Between 2005-2008, Rafael Nadal and Roger Federer had forged a great rivalry at Roland Garros, playing in the semi-final in 2005 and three straight finals in the following years, with Nadal emerging as a winner in all of those encounters to establish his Parisian supremacy.
Just like in 2005 and 2006, Roger was able to take a set out of Rafa in 2007 final that took place on June 10 but it wasn't enough for an overall win, with Nadal celebrating a 6-3, 4-6, 6-3, 6-4 triumph in three hours and 10 minutes (2006 final lasted for more than three hours as well) for his third straight Roland Garros crown.
Despite the fact he sealed the deal in four sets, Rafa had to work hard and produce his best tennis in order to topple Roger, saving unreal 16 out of 17 break points to limit the damage in his games and keep the pressure on the other side of the net.
Federer managed to outplay Nadal in the winners department although that proved not to be enough, spraying almost 60 unforced errors and missing a chance to at least force the fifth set and push Rafa to the limits. The Spaniard created ten break points and notched four breaks of serve to wrap up the title with just one set lost in seven encounters.
Federer managed to avoid longer rallies in his games but Rafa spoiled his plans after creating the gap in the shortest points up to four strokes, overpowering his rival by a slim margin in the more extended exchanges as well to secure the win.
It was a fine start from the Swiss and a smash winner in game four gave him two break points, only to be denied by Nadal who saved them both and held after a backhand error from Roger. The Spaniard was yet to find his rhythm, facing two more break points in game six and repelling them with good serves before Federer wasted the third opportunity with a massive forehand error that would have cost him a lot.
Nadal saved two more break points before finally bringing the game home after a service winner to level the score at 3-3 and build his confidence. As usual in tennis, Roger was punished for so many chances he squandered, getting broken at love in game seven when his backhand found the net to send Rafa in front.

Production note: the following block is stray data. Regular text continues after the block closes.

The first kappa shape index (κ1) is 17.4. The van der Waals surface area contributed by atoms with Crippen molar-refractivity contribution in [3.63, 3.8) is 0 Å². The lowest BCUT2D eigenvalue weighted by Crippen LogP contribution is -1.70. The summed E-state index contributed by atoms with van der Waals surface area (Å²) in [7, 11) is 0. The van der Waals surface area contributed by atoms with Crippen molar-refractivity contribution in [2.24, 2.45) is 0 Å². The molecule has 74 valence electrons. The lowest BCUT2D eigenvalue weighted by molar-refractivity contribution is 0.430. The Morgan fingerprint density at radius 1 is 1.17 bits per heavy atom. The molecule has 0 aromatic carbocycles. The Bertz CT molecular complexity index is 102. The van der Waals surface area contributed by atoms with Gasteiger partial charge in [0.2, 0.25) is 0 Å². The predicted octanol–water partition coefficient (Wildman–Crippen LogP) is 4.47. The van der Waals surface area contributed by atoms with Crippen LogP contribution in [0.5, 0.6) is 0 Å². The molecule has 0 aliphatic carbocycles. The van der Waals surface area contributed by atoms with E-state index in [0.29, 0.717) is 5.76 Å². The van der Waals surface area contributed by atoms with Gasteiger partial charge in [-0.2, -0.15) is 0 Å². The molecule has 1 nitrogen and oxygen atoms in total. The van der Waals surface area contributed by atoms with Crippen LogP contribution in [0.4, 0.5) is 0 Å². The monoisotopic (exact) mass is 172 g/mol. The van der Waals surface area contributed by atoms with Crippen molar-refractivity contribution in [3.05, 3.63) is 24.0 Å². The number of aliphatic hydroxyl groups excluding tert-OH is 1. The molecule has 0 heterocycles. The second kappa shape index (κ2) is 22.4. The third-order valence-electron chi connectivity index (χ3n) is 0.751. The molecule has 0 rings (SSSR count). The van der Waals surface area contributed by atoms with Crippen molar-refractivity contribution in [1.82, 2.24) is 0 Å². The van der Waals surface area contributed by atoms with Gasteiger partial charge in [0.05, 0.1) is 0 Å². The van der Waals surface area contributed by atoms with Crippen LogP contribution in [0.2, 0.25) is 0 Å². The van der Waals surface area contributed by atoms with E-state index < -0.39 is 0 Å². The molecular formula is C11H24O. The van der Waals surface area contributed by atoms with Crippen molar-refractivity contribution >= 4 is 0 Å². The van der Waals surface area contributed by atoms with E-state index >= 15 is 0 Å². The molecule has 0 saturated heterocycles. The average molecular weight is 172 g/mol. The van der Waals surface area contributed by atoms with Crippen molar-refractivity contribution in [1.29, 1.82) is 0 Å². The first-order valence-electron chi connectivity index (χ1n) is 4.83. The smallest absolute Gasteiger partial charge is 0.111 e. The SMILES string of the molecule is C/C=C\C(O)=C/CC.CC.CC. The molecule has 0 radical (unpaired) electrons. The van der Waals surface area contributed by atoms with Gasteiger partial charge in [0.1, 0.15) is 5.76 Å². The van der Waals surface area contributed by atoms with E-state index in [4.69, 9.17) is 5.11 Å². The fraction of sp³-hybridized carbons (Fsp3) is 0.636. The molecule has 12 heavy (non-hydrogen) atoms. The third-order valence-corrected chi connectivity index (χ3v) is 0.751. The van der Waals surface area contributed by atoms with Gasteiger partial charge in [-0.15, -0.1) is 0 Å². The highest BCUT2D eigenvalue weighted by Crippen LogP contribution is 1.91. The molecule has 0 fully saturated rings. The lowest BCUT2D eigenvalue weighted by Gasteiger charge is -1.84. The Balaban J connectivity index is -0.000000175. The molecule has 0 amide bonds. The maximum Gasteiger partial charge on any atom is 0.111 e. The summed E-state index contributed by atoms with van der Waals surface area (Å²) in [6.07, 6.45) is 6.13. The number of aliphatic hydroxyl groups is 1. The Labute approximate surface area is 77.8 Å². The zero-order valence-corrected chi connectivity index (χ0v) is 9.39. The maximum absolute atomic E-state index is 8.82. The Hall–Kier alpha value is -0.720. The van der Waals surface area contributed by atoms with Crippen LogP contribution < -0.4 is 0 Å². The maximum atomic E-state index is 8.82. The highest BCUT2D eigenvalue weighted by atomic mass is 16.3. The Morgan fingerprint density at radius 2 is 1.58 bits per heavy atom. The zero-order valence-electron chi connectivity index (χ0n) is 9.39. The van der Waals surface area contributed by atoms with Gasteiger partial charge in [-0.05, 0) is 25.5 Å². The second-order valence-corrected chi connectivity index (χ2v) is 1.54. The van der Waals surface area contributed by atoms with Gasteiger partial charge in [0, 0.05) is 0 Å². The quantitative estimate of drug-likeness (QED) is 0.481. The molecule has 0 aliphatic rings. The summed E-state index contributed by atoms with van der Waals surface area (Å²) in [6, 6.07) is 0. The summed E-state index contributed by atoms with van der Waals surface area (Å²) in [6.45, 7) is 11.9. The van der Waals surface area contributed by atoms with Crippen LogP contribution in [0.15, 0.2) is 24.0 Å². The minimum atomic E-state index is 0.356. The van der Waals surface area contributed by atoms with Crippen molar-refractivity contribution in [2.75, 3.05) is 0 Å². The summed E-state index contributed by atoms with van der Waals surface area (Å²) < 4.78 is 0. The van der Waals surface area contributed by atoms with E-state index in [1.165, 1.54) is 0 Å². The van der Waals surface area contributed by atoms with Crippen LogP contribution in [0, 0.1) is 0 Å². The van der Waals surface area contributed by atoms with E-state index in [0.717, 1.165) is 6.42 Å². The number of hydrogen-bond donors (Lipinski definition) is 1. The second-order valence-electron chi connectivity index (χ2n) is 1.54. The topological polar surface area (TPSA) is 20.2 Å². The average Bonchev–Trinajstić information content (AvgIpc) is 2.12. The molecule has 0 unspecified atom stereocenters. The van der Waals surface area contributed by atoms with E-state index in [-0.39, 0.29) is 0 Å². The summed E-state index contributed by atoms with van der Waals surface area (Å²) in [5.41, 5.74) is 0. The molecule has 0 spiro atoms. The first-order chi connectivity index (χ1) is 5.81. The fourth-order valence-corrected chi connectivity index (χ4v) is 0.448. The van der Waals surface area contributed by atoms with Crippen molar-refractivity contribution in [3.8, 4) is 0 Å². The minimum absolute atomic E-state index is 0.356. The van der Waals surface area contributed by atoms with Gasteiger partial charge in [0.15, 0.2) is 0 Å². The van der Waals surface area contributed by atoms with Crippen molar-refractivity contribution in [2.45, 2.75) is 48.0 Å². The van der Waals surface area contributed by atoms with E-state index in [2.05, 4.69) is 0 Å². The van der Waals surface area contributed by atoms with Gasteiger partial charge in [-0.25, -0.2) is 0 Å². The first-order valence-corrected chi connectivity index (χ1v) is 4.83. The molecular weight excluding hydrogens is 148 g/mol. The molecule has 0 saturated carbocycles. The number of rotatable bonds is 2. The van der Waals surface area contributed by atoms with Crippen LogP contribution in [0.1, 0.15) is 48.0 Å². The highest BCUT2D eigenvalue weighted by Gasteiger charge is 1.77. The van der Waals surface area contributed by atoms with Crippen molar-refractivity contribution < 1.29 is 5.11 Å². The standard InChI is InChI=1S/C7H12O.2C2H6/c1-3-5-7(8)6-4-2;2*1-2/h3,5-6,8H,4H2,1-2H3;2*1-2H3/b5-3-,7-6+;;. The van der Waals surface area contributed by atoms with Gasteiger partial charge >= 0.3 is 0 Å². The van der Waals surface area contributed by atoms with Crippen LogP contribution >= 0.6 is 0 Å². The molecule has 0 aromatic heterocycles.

Nonetheless, more troubles were just around the corner for Nadal on his serve, saving three break points in game eight for another significant hold and a 5-3 lead when Roger failed to return his serve. This took even more confidence from the Swiss' game, suffering the second straight break in game nine to lose the opener 6-3 after a forehand winner from Rafa who saved all ten break points he had to play against!
Nadal was mighty relieved, opening the second set with a much-needed comfortable hold, firing a crosscourt forehand winner and delivering another one in game three to stay in front. Roger saved a break point at 1-2 to level the score at 2-2, creating a colossal chance of taking Rafa's serve at 3-3 after earning three break points.
The second one did the magic for Federer who survived a tough eighth game to move 5-3 ahead, saving three break points to put himself in a nice position to win the set. Rafa saved four set points on serve in game nine before Federer closed it after a forehand error from his rival at 5-4.
Nadal made an instant recovery, scoring a break in the second game of the third set and making another good hold for a 3-0 lead when Roger sprayed a forehand error, with the Swiss finding himself with a lot of work to be done if he wanted to climb back on the scoreboard.
That couldn't happen as Nadal sailed through his service games with ease to close the set with another powerful forehand in game nine, moving closer to the finish line and another title in Paris. From 40-15 down in the second game of set number four, Roger won three straight points to create a break chance, his 17th and the last in this match that Nadal fended off with a forehand down the line that stayed out of Federer's reach.
The momentum was entirely on Nadal's side now, breaking in game three after a loose forehand from Roger for another big step towards the finish line. A service winner pushed Rafa 3-1 up, holding without any problems in game six as well to keep himself in front.
Federer was unable to do something more on the return and the Spaniard held in game eight with a forehand winner for a 5-3 lead, delivering another good hold at 5-4 to cross the finish line, falling to the ground when Roger's forehand landed long and starting a massive celebration after staying unbeaten in Paris.